A McHenry County man convicted of stealing copper piping from a vacant Woodstock home in 2010 successfully appealed his case and will have his prison sentence reduced.
Brett A. Roberts, 38, was convicted in spring 2011 and sentenced to 10 years in prison.
He argued he was guilty of burglary, but not residential burglary, because the home he broke into was vacant and up for sale. Its owners had moved to North Carolina with no intent to reoccupy it.
A real estate agent discovered the burglary while visiting the property in May 2010. Prosecutors, according to court documents, proved that Roberts entered the home and stole the pipes because his fingerprints were on them. He sold the copper tubing to a scrap metal recycler, court documents state.
The appellate panel determined that even through Roberts was convicted of burglarizing a home, it was not residential burglary because no one lived in the “dwelling.”
“The plain language of the statute specifically requires that the owners or occupants intend to reside in a house (or apartment, etc.) for it to be a dwelling. There is simply no language indicating that an owner’s intent that some unidentified person reside in the premises at some unknown date in the future is sufficient to confer the status of “dwelling” for purposes of the residential burglary statute,” part of the appellate opinion read.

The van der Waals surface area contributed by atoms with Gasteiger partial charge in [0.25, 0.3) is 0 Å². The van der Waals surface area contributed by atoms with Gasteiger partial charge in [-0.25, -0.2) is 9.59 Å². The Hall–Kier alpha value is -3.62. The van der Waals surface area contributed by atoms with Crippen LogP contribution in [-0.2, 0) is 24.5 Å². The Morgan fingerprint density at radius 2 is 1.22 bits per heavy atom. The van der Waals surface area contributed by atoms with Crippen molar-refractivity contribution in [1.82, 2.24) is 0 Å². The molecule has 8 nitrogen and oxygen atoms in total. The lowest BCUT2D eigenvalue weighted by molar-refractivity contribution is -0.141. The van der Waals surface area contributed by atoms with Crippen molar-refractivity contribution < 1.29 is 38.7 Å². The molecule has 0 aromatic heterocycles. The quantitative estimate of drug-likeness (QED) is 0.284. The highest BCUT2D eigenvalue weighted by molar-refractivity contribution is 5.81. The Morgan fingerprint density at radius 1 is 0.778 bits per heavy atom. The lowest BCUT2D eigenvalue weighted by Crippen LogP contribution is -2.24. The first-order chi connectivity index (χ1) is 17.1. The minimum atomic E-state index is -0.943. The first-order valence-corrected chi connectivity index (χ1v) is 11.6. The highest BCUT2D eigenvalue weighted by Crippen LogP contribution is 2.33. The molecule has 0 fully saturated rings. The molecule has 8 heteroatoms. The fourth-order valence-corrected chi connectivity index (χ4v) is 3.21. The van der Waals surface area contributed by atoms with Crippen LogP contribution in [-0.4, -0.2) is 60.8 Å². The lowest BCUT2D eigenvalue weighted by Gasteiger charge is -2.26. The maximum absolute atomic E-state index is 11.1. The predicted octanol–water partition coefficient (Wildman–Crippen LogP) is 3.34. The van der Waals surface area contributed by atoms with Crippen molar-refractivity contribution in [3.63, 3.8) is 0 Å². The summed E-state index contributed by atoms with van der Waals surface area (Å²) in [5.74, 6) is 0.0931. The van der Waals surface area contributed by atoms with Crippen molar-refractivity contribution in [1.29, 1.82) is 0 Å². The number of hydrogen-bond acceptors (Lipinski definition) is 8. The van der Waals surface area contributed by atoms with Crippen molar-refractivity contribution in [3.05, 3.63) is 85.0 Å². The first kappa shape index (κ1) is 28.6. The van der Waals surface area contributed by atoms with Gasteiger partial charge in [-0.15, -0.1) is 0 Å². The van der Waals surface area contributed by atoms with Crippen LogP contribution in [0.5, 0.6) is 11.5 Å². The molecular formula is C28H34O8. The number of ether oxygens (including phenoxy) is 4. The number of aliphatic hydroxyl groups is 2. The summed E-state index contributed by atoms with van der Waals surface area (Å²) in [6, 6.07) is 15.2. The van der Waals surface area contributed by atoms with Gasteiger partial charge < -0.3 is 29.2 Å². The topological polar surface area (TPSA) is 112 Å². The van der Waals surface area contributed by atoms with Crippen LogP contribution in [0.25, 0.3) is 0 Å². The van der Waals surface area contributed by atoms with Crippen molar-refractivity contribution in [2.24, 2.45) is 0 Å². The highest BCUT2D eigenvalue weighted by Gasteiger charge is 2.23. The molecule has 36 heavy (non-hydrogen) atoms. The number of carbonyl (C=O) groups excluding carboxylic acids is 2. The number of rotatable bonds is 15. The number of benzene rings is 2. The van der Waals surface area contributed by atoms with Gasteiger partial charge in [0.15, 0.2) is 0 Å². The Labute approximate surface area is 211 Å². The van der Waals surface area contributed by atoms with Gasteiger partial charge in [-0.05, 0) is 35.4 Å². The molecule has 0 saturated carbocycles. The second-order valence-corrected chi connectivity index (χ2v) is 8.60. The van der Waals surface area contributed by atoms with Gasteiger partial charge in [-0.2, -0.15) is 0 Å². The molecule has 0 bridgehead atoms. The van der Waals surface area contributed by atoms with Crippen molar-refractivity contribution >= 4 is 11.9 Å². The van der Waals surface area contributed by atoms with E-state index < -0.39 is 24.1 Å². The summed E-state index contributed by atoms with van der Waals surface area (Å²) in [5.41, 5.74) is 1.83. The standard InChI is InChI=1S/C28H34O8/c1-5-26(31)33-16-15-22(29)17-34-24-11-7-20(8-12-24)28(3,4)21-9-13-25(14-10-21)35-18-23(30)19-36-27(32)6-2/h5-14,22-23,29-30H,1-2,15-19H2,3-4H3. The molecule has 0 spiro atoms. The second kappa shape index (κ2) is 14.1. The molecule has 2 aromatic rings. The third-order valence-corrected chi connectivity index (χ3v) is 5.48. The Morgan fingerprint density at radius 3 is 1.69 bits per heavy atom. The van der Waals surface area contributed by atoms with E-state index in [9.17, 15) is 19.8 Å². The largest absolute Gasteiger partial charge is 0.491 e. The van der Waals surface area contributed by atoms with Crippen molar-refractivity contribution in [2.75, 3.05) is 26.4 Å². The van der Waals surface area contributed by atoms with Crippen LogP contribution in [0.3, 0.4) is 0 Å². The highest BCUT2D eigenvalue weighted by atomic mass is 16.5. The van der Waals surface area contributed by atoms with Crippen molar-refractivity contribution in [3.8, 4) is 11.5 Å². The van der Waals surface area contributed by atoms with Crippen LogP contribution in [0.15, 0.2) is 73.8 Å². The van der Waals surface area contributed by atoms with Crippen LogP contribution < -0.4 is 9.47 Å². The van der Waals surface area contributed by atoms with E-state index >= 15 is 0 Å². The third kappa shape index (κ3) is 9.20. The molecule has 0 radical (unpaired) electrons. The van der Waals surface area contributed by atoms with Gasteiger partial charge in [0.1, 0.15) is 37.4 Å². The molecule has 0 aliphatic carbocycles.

No date has been set to resentence Roberts, who has several previous felony arrests on his record.
The residential burglary charge carried a prison term of between four and 15 years. The lesser charge of burglary is still a felony, but carries a prison term of between three and seven years.
McHenry County’s top cop of 2012: A Huntley police detective recently was honored as the second annual McHenry County Officer of the Year.
Detective Joe Willard was recognized by the McHenry County Chiefs of Police Association, which credited him for investigating an insurance scam in which a local insurance agent is accused of taking payments from customers but not actually writing them policies.
The investigation required Willard to sift through several file cabinets of documents. He also found other victims who had been paying premiums but had really gone without insurance for years, the association said.
Willard also investigated a burglary in which a .38 caliber revolver was stolen from a home. Through his work, police determined the gun had been sold to a gang member in Elgin. The weapon was found and four other people were charged in the case.
“Both of these cases demonstrate the tenacity that Detective Willard put into his work,” Huntley Police Chief John Perkins said.
Other nominees included: Algonquin Police Officer Amy Bucci; Cary Police officers Kathy Eiring and Jason Williamson; Lake in the Hills Police Officer Jason Draftz; McHenry County Sheriff Detectives Craig L’Esperance and Jennifer Garafol; and Woodstock Police Detective George Kopulos.
email@example.comCopyright © 2013 Paddock Publications, Inc. All rights reserved.